ELI Blog

Understanding the Triggers of Workplace Violence

|August 4, 2010|No Comments

Take a harsh economy, add an unstable personality, mix in daily personal and workplace pressures and toss in a triggering event – small but repeated offenses or cruel indignities. Sometimes the perfect storm will lead to unfathomable tragedy.

We don’t know what trigger caused Omar S. Thornton, 34, to open fire and kill nine of his co-workers in Manchester, Conn. We know from news reports that he was losing his job, but thousands lose their job every week for a wide range of reasons and they don’t lead to violence.

While this is a unique event, we’ve seen other gruesome workplace murders in Alabama, Georgia, Arkansas and other locales recently that have shared some similarities.

Nevertheless, here are my thoughts about the possible triggers. First, my guess is that there will soon be retrospective analyses suggesting warning signs in Mr. Thornton’s behavior that were either unreported or went unheeded. Second, there have been claims that Mr. Thornton believed that he experienced racial harassment at work, which reportedly went unaddressed.

Here are several questions:

  • First, were there signs of unusual behavior from Mr. Thornton? If so, were they reported to company or union officials and how were they handled? In the past, had the company encouraged people to bring issues forward in this small workplace community, which some have described as familial?
  • Second, did Mr. Thornton experience workplace harassment on the job? Some have claimed that racial epithets were directed to him and that outrageous graffiti was posted in company locations. Did he report this? Were others aware of the conduct and graffiti, whether he reported it or not?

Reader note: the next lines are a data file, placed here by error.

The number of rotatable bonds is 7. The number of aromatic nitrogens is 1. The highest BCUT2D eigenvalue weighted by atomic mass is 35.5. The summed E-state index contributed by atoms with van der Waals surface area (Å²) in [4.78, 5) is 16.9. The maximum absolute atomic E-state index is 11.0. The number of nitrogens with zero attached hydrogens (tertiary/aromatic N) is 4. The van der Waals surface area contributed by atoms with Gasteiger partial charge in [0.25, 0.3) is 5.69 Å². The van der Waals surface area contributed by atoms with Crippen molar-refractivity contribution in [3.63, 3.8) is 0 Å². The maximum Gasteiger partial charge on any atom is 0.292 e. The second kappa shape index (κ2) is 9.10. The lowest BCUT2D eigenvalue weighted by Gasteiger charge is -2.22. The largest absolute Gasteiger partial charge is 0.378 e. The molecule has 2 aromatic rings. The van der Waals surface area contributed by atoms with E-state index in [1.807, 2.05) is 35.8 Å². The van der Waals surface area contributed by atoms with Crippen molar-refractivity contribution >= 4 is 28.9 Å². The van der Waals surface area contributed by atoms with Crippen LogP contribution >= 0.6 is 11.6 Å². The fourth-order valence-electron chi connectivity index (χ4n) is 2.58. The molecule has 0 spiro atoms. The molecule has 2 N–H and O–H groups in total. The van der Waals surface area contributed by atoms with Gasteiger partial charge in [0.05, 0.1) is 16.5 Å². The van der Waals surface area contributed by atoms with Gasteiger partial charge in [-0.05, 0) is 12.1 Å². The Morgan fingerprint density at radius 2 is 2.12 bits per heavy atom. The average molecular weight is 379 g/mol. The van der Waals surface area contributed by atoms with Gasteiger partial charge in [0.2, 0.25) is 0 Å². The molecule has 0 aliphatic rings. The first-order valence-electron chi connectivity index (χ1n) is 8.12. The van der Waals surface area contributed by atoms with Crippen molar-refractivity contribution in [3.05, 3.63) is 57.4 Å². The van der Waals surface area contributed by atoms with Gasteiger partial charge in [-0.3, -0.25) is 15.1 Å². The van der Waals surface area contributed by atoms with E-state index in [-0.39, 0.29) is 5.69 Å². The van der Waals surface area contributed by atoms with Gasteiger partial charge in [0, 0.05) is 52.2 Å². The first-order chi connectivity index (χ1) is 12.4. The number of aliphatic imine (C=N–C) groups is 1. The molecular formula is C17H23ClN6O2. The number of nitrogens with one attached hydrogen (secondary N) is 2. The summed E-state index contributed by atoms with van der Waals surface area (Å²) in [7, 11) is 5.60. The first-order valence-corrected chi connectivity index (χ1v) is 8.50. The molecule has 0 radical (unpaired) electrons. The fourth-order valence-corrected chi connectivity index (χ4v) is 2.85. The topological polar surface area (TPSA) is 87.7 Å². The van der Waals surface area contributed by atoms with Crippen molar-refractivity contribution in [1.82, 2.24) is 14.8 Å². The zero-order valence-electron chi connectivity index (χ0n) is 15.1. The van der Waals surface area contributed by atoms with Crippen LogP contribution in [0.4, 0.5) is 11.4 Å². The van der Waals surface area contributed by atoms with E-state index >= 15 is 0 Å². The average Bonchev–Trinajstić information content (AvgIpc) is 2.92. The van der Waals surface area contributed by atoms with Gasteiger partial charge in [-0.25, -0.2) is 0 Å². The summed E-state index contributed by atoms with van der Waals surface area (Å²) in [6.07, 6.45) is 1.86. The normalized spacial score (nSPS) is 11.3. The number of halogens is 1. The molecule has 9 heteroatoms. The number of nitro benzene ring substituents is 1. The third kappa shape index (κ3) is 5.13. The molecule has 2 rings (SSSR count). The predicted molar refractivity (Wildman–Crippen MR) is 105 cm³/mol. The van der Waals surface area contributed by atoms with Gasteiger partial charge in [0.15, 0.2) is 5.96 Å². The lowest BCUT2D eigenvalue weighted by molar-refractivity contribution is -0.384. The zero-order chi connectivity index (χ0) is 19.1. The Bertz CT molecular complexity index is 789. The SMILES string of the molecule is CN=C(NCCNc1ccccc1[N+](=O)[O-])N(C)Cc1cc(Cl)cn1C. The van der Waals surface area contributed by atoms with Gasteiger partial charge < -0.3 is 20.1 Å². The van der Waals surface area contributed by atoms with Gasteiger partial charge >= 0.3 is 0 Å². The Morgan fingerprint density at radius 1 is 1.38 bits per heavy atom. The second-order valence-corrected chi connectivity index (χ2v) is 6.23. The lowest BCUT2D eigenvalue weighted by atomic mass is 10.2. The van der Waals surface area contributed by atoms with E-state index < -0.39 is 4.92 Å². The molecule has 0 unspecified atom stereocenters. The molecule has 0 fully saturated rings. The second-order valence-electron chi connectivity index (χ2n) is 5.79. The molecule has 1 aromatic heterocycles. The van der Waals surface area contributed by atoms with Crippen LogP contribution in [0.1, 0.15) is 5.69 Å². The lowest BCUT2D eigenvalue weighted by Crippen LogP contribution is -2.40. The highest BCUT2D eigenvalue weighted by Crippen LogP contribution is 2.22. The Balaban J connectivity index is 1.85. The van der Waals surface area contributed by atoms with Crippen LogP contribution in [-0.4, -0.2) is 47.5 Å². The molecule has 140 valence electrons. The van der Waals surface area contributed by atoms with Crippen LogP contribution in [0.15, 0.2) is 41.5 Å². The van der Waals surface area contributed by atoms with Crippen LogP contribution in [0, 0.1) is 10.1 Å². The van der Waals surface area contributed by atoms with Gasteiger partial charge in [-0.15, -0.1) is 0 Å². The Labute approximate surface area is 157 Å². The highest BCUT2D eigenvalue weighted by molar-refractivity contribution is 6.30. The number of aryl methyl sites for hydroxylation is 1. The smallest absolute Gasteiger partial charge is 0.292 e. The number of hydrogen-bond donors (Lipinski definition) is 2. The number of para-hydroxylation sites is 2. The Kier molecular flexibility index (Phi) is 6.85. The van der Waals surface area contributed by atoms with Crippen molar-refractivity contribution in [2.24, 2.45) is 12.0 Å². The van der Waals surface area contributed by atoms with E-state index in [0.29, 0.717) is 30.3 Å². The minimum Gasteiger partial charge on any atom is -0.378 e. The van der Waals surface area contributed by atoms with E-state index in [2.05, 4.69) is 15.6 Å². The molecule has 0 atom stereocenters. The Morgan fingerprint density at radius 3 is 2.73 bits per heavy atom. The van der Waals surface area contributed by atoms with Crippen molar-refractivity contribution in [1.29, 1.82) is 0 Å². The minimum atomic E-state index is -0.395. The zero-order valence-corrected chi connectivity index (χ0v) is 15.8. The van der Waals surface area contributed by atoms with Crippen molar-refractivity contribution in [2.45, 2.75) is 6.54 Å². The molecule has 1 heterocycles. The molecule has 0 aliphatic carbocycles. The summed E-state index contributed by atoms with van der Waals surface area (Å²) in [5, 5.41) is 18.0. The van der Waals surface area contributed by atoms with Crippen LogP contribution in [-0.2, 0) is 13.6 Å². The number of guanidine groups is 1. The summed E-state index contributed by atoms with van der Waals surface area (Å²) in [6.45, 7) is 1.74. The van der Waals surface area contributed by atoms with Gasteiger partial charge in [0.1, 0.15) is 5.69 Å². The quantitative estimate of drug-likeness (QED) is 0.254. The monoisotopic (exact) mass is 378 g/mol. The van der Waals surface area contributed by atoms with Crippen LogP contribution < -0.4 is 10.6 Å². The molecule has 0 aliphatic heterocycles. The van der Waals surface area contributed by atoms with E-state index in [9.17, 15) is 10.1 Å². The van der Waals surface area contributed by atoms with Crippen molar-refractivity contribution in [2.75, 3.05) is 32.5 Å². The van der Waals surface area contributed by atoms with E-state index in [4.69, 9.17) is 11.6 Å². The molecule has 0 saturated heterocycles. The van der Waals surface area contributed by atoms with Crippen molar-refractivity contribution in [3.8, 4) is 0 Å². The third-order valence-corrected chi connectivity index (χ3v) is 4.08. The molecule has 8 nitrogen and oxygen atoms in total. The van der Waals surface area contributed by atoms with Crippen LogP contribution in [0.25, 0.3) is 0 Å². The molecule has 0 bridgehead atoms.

Clearly, uncivil workplaces can contribute to daily frustrations, inefficiencies and disengagement, and end tragically. Yet, there can be no justification whatsoever for what Mr. Thornton did, irrespective of the treatment he may have received on the job.

We must always remember that human acts such as these are sometimes as unpredictable and unavoidable as earthquakes and flash floods.

However, in civil workplaces, individuals have a greater sense of community. They will let others know of danger signals for the good of their co-workers and the organization. In addition, actions will be taken to prevent improper language and actions regardless of whether they rise to the level of a viable legal claim.

By building communities where people speak up and prevent or stop uncivil and potentially illegal conduct, we can build more productive workplaces – and sometimes, we can even avoid terrible tragedies like the one that happened yesterday in Connecticut.

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